We often think human trafficking is far from our communities, but victims come from every gender and socioeconomic background, and it happens locally every day.
Human trafficking is modern-day slavery in which persons are used against their will by another to make money, often through forced labor or sexual exploitation. Gangs, cartels, peers, boyfriends, and family members are frequently the people who exploit victims.
According to the San Diego County District Attorney’s Office, human trafficking is one of the most profitable criminal enterprises with worldwide estimates of $32 billion and 9.5 billion annually in the U.S.
The International Network of Hearts (INH) is a non-profit organization committed to bringing hope, safety, and empowerment to survivors of human trafficking and sexual violence. The organization provides a safe house in Mexico, called Casa del Jardin (the Garden House), where young survivors of human trafficking live on a long-term basis.
At the Garden House, boys and girls ages 10-17 receive case management, mental health counseling, medical and dental care, legal services, on-site schooling, career and job training, arts and recreation, and spiritual support. The goal of the program is to help survivors begin their healing process and provide victims the tools to become successful and productive citizens.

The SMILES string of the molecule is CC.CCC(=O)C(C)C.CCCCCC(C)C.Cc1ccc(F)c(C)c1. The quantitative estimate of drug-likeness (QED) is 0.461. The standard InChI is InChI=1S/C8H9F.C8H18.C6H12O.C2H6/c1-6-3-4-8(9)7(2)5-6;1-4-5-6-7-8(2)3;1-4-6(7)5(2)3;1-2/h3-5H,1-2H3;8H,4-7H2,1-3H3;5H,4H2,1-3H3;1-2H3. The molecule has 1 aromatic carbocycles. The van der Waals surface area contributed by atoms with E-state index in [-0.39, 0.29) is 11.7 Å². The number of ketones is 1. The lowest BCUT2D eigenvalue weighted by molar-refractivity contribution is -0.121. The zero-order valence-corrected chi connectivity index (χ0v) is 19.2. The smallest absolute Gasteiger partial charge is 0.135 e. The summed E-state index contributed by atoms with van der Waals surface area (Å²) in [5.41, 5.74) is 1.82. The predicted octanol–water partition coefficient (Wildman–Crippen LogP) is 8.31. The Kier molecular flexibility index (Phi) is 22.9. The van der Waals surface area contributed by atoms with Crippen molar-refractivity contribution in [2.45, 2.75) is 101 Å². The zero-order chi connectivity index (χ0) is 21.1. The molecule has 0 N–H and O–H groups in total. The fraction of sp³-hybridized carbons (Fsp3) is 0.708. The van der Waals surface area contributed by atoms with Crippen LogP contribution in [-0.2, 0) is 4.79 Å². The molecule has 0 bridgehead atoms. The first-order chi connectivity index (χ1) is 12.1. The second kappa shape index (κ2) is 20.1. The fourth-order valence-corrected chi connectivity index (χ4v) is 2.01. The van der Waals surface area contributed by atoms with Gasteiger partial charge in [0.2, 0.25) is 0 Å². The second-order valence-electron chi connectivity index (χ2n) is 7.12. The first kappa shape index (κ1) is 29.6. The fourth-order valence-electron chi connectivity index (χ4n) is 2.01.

“I treat these kids as if they are my own. I want to give them the best services and life possible. To me, they are the seeds planted in our garden house and we want to see their lives blossom,” Alma Tucker, founder, and president of INH said.
A common theme kept recurring when interviewing the children living at the house: they love being together, the warm sense of family, and the feeling of being loved. Although it takes time for these young survivors to trust again, hope grows at the Garden House, hope for a brighter future.
One child said, “My way of thinking changed at the house. I could accept help. I could believe in people. I could feel loved. I stopped thinking that everyone was going to hurt me and that I was worthless. Now I feel safe and protected.”
“At the Garden House, we feel blessed to see the fruits of our labor as survivors transition into early adulthood, go to college, secure good jobs, and a meaningful place in their communities,” Tucker said.
One graduate of the program said, “Because of the healing I experienced, today I have a future. Thanks to the Garden House I feel I can overcome anything. I can believe in myself. The staff inspired me to go to college, and I graduated.”
The expenses to provide extensive, quality care through the Garden House are enormous. The Garden House is looking for partners to help meet expenses and goals, like acquiring land in Mexico to create a small campus where the program can build long-term residential housing for boys and girls and a transitional home for young adults.
The Garden House aims to build comprehensive services, a school with outdoor recreational facilities, and a beautiful garden that the children can cultivate.
Visit the International Network of Hearts website at www.inhearts.org, Facebook, and Instagram pages to learn more, and learn ways to help.